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  • A neat machining trick

    When I designed the hexagon shaped manifolds for my twin steam engine, I wanted them to have "domed" ends, so I designed them that way. Now it's true,--You can do some things on the computer that are almost impossible to do in "real life". The hex rods were drilled out full length to 1/4" inside diameter, then a brass plug silver soldered into each end. I have tried shaping a dome on the end of stock with a file, but was never terribly successful. Then I remembered the 1/2" hand held belt sander that I seldom use. It removes a lot of stock very quickly. I ran the lathe at about 200 rpm and with the running belt sander in hand I shaped the dome "freehand". It went very quickly, and gave excellent results. It worked so well that I considered it worth posting about.---Brian

    Brian Rupnow
    Design engineer
    Barrie, Ontario, Canada

  • #2
    Originally posted by brian Rupnow View Post
    When I designed the hexagon shaped manifolds for my twin steam engine, I wanted them to have "domed" ends, so I designed them that way. Now it's true,--You can do some things on the computer that are almost impossible to do in "real life".
    A lathe form tool (one with a radius in this case) does it easily.
    Mike
    WI/IL border, USA

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    • #3
      MichaelP--I'm sure you are right. If I had a hundred of them to make, I would do exactly what you suggest. For two, this worked quite well.
      Brian Rupnow
      Design engineer
      Barrie, Ontario, Canada

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      • #4
        A round over (corner rounding) mill works as a form tool. I use one with a 1/8" radius all the time to put a rounded end on .250 alignment pins.

        A ball turner would have also worked, and probably have given one of the best results.

        Obviously the finger sander and the lathe also worked.

        The right tool for the job is the one you have access to AND that produces an acceptable result.
        *** I always wanted a welding stinger that looked like the north end of a south bound chicken. Often my welds look like somebody pointed the wrong end of a chicken at the joint and squeezed until something came out. Might as well look the part.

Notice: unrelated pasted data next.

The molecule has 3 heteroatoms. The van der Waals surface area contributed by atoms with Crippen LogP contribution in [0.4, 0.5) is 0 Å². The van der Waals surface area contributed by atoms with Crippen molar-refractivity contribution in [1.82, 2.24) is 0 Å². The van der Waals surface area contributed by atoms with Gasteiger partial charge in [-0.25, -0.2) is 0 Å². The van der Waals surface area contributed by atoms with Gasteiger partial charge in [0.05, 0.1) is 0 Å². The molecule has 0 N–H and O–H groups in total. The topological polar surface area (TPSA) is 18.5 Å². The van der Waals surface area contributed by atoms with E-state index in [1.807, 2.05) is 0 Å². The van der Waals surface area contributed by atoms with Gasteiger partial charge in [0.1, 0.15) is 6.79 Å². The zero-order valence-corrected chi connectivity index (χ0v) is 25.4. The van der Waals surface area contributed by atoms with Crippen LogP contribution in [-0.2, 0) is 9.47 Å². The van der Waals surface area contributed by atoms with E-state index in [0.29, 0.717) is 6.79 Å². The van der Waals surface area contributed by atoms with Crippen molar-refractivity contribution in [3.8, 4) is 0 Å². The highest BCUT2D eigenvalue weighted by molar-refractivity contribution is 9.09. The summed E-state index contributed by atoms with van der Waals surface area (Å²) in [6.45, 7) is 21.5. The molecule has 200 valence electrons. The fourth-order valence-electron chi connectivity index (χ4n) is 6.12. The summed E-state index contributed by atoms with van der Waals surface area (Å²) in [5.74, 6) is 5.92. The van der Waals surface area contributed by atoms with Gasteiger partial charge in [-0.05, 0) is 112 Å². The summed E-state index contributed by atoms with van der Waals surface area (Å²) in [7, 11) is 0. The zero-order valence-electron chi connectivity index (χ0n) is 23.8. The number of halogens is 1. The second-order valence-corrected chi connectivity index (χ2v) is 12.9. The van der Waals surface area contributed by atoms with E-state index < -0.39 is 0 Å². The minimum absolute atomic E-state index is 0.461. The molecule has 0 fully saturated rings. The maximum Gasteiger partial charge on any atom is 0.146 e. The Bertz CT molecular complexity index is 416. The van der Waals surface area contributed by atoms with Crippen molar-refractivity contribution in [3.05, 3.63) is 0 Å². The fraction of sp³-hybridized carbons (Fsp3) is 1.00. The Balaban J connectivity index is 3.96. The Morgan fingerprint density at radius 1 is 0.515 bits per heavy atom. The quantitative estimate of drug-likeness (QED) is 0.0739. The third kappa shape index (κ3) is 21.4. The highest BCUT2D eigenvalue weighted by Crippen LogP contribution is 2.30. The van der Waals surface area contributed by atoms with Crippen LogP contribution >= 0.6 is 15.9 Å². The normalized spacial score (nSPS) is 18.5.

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        • #5
          I usually pick one of my hand ground form tools I made.
          I detest grinding or sanding on my good lathe..
          Quicker to make a form tool from 1/4 inch square HSS for that job... than cleaning up the lathe after a sanding operation..almost.
          Every form radius tool I made has been used for many applications.

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          • #6
            Originally posted by brian Rupnow View Post
            I ran the lathe at about 200 rpm and with the running belt sander in hand I shaped the dome "freehand".
            Brian - if you have a belt grinder, a similar method with small parts is to chuck them in a cordless drill and spin them against the belt grinder. Essentially the same as what you did, other than moving the "lathe" (drill) instead of the grinder. I've been using that method for years before I had a lathe; it works great and is very quick.

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            • #7
              I have given up totally on cordless drills, because when the batteries die, they are just too expensive to replace. All of my drills now have a cord and plug in, which is perfectly okay by me. I do have a monster stationary belt sander, and your method would have worked fine, but since I was working on the lathe at the time and had the handheld belt sander nearby, that is what I used.
              Brian Rupnow
              Design engineer
              Barrie, Ontario, Canada

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              • #8
                Many ways of skinning the cat. Thanks for showing yours.

                How do you like that little belt sander? I've had one on my amazon wishlist for a while now, but havn't pulled the trigger on it. I have an air belt sander like that, but hate running the compressor all the time. I'm concerned that might be a little light duty compared to what I'm used to, but how did it make out on the brass?